Dear parent, student, or teacher,

The Essentials Schedule for Old Western Culture is a selection from the full Old Western Culture reading list (see the full list in one place). There are two primary reasons you might want to do the Essentials Schedule:

  1. You want to cover the material at a faster pace. A common example would be the desire to fit four years of Old Western Culture into two or three last years of high school, or a full year into a summer schedule.
  2. You want to spend more time on fewer books, following a more relaxed “less is more” principle, leaving more time for discussion, contemplation, and enjoyment.

This schedule is not a “light” reading load. Even if you are doing this schedule to spend more time in each book, it is still a lot of reading. Even this abridged list would be considered an “honors” course in any private or public school. This list is also adaptable. This is my suggestion of the highlights from a list which is already a “great books” list of highlights. Feel free to disagree, and do a different selection.

I recommend watching all the lectures, as the lectures which cover the books or reading selections you are skipping will give an overview, allowing you to keep the big picture of Old Western Culture. This is a great way to go through Old Western Culture. In fact, Wes Callihan does something similar in his own online classes, following a slower, but more in-depth pace.

Another reason to follow this schedule is that the slower pace is more conducive to loving the material. I always emphasize to parents that it is far more important that students love the material than that they get through it! Leisure is one tool in helping students love these books, though the greatest tool for the task is loving these books yourself. So whenever possible, watch the lectures and read the books with your students. The Essentials Schedule can also be used as a “parent’s schedule,” for parents wanting to go through Old Western Culture but lacking the time to do the full reading list.

Enjoy, and feel free to reach out to us with any questions as you embark on this journey through the great books!

Daniel Foucachon

INSTRUCTIONS: Follow the normal schedule which accompanies each unit for overall structure, simply skipping the readings assignments that aren’t listed below. Use your own books, or purchase our Readers.

The Greeks

The Epics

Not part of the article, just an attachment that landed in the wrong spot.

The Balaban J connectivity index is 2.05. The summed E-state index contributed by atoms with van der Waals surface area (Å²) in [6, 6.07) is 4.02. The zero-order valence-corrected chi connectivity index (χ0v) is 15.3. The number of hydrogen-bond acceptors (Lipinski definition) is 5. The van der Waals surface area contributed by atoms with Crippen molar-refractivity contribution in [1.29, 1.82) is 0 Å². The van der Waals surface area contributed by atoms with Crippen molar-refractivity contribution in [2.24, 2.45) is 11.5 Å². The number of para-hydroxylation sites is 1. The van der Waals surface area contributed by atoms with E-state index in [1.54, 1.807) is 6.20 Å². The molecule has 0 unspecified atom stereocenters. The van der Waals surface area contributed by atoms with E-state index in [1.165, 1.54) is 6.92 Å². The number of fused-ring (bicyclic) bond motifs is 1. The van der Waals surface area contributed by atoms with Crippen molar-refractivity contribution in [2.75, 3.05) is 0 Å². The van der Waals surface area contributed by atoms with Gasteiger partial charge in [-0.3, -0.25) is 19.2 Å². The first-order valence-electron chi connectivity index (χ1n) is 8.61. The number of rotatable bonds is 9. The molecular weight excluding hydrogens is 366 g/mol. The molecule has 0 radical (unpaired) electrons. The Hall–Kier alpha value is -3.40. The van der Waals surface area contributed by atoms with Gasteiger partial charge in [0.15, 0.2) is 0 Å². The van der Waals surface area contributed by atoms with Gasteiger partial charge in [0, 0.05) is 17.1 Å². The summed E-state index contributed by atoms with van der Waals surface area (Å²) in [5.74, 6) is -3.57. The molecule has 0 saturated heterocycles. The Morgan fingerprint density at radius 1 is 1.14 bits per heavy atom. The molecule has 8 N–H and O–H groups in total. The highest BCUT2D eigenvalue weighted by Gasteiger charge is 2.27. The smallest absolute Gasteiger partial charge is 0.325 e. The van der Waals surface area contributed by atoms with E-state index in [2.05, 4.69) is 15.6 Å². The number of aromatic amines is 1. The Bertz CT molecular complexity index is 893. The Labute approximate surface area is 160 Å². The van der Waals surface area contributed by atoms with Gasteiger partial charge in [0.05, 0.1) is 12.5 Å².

• The Iliad by Homer.

Drama and Lyric

  • The Agamemnon by Aeschylus
  • Oedipus the King by Sophocles
  • The Medea by Euripides

The Histories

  • The History of the Peloponnesian War by Thucydides (recommended: selections from OWC Reader)

The Philosophers

  • The Apology by Plato
  • The Phaedrus by Plato
  • The Poetics by Aristotle

The Romans

The Aeneid

  • The Aeneid by Vergil

The Historians

  • The Lives by Plutarch
    • Life of Demosthenes
    • Life of Cicero
    • Life of Alexander the Great
    • Life of Caesar
  • On Duties (book III) by Cicero

Early Christianity

  • The Didache by Unknown
  • History of the Church by Eusebius (This is a longer work. Read desired number of books in order, or full work).

Nicene Christianity

  • On the Incarnation by Athanasius
  • Confessions by Augustine


Early Medievals

  • The Rule of St. Benedict by St. Benedict
  • Book of Pastoral Rule by Gregory the Great
  • Beowulf by Anonymous

Defense of the Faith

  • Proslogium by Anselm of Canterbury
  • History of the Kings of Britain by Geoffrey of Monmouth

The Medieval Mind

  • The Divine Comedy by Dante Alighieri (ideally the full work. Read Inferno if choosing one.)

The Reformation

  • The Canterbury Tales, The Knights Tale by Geoffrey Chaucer
  • Clericis Laicos and Unam Sanctam by Boniface the VIII
  • Julius Exclusus by Erasmus of Rotterdam
  • The Freedom of the Christian by Martin Luther
  • Foxe’s Book of Martyrs, by John Foxe (selections from Reformation Reader)

Early Moderns

Note: the poetry selections for Early Moderns are generally short. 

Rise of England

  • Sonnets 5, 55, 60, 75, 105, and 106, by William Shakespeare
  • The Merchant of Venice, by William Shakespeare
  • A Valediction: Forbidding Mourning, Holy Sonnet X, XIV, and Meditation XVII by John Donne
  • Redemption, The Collar, and Love III by George Herbert
  • To His Coy Mistress, by Andrew Marvell
  • On the Morning of Christ’s Nativity, The Hymn, On His Blindness, and On the Late Massacre in Piedmont by John Milton
  • Book I of Paradise Lost, by John Milton

Poetry and Politics

  • Essay on Criticism, by Alexander Pope
  • De Descriptione Temporum (On the Description of Times) by C. S. Lewis
  • The Rime of the Ancient Mariner, by Samuel Taylor Coleridge
  • The Solitary Reaper, by William Wordsworth
  • She Walks in Beauty and The Destruction of Sennacherib, by Lord Byron
  • Ode to the West Wind, by Percy Shelley
  • Annabel Lee, To Helen, The Raven, and The Bells by Edgar Allen Poe
  • The Lady of Shalott, by Alred, Lord Tennyson
  • Soliloquy of the Spanish Cloister, by Robert Browning
  • Dover Beach, by Matthew Arnold
  • Song, by Christina Rossetti

The Enlightenment

  • What is Enlightenment, by Immanuel Kant
  • Letter to Benedetto Castelli and Letter to Duchess Christiana of Tuscany, by Galileo Galilei
  • Part IV, Discourse on Method, by René Descartes
  • Laws of Gravity, Sir Isaac Newton
  • An Inquiry into the Human Mind on the Principles of Common Sense, Chapter 5, Section VII, VIII, and Chapter 6 Section XX, by Thomas Reid

The Novels

  • The Brothers Karamazov, (Chapter IV: Rebellion and Chapter V: The Grand Inquisitor) by Dostoevsky
  • Pride and Prejudice, by Jane Austen
  • The Bet, by Chekhov
  • Optional: The Lord of the Rings, by J. R. R. Tolkien

A little video introduction to this page: